Ron Finley’s Da FUNction Kicks Off Effort to Transform South L.A. Food Landscape
Support for the transformation of the state of South L.A.’s food landscape seems to be gaining some traction.
As we noted two weeks ago, food justice crusaders Community Services Unlimited will be opening an organic produce market, cafe, and community gathering space in the coming months to fill the much-needed gap in healthy options in the area.
It’s a cause that even Aloe Blacc was able to get behind, as seen in the video below.
But CSU is not the only one looking to improve the food landscape in the area.
Self-described “gangsta gardener” Ron Finley — the man whose quest to create a “food forest” in the parkways outside his South L.A. home eventually led to a city ordinance allowing the curbside planting of produce — has his own project targeting the Vermont Square public library.
The library, located at 48th and Budlong Streets, sits on a rather large parcel of land that is underutilized. While the area immediately behind the library is sometimes used as a makeshift soccer field on summer evenings (thanks to the outdoor lighting), the grassy area beyond it tends to be used primarily by homeless folks.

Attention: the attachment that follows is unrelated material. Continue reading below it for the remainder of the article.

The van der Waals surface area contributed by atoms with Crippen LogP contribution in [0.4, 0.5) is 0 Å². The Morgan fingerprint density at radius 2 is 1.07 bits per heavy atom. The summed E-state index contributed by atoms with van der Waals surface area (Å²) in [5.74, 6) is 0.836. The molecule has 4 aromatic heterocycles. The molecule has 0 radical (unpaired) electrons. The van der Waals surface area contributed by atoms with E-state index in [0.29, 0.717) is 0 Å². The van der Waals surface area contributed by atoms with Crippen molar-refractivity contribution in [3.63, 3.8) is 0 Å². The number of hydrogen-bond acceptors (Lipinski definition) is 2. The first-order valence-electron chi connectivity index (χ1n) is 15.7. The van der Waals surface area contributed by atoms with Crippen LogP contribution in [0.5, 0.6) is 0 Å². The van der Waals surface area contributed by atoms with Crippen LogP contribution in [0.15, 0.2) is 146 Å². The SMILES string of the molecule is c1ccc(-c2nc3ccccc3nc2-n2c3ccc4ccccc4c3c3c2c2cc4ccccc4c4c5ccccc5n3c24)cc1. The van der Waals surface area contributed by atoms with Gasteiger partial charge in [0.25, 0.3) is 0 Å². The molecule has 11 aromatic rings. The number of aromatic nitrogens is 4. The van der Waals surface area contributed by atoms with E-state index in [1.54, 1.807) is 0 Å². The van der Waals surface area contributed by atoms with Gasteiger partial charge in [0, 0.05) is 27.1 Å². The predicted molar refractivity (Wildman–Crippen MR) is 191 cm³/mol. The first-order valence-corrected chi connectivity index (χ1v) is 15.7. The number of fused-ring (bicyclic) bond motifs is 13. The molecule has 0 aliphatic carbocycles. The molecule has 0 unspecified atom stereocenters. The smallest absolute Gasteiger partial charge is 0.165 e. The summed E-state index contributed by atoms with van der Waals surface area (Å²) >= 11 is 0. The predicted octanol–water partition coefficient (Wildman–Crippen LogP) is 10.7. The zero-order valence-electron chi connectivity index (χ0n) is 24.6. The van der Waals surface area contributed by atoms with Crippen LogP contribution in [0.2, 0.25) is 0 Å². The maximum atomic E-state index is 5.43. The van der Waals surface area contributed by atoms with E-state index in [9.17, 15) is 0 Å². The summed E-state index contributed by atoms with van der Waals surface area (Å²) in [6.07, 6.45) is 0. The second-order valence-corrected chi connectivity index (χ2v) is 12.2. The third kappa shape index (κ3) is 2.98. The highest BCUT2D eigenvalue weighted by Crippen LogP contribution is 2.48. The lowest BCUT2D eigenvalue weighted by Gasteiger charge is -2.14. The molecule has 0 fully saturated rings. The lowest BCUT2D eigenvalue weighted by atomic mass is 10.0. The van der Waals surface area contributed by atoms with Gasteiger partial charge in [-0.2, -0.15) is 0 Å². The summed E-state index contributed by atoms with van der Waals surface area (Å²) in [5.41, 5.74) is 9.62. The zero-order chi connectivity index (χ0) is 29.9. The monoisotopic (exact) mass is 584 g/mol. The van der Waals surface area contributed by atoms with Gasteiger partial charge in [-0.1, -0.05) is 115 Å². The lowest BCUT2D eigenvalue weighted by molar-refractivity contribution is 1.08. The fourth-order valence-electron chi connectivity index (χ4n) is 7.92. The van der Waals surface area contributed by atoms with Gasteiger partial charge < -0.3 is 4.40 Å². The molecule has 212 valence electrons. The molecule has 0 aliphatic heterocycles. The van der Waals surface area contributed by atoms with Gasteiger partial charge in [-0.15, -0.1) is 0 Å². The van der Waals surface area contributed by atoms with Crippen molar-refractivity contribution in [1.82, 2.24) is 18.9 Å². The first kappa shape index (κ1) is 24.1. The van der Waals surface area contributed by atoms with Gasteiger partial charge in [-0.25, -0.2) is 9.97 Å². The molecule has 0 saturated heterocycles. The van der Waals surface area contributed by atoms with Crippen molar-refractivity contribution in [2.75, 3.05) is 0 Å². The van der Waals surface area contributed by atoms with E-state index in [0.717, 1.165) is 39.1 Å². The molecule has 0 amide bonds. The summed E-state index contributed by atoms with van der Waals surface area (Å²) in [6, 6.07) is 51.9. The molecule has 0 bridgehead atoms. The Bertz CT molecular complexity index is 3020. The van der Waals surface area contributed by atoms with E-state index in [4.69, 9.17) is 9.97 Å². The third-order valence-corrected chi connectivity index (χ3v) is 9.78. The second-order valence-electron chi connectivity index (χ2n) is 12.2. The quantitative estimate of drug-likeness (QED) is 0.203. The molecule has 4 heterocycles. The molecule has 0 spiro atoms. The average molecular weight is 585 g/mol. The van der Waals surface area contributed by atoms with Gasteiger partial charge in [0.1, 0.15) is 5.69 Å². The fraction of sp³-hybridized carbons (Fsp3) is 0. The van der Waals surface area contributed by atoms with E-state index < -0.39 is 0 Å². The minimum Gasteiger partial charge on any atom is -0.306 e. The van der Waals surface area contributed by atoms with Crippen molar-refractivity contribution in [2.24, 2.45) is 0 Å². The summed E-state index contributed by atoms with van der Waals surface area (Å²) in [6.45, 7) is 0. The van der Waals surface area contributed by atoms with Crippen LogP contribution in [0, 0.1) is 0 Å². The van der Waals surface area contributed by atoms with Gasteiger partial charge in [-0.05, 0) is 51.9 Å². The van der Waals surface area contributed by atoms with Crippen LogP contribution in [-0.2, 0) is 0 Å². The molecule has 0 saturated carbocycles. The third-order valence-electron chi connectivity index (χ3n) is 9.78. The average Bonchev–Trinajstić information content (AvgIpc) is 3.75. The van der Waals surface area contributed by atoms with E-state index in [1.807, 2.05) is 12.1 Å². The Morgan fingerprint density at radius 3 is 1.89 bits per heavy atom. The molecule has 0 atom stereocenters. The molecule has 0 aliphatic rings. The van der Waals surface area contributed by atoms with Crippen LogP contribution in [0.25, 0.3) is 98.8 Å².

Hoping to make the space more active and accessible for all, Finley has re-envisioned the space as one hosting a garden, possibly a cafe, and ongoing health-oriented activities. To launch his effort to bring this vision to life, he is hosting (together with the L.A. Design Festival) a day of fun at the site.
Calling the event Da FUNction, Finley is hoping neighbors will come out to spend a day participating in yoga, zumba, wood working, gardening, cooking, and other creative workshops and throw their support behind the future transformation of the space.
According to the Design Festival, there will also be food trucks, music, and a blood drive.
If you can’t make the event and want to learn more about the gardening landscape in South L.A., you can take an uplifting look at the efforts of Finley and three other South L.A. gardeners to transform their neighborhoods via Can You Dig This?, a documentary screening at the L.A. Film Festival on June 16.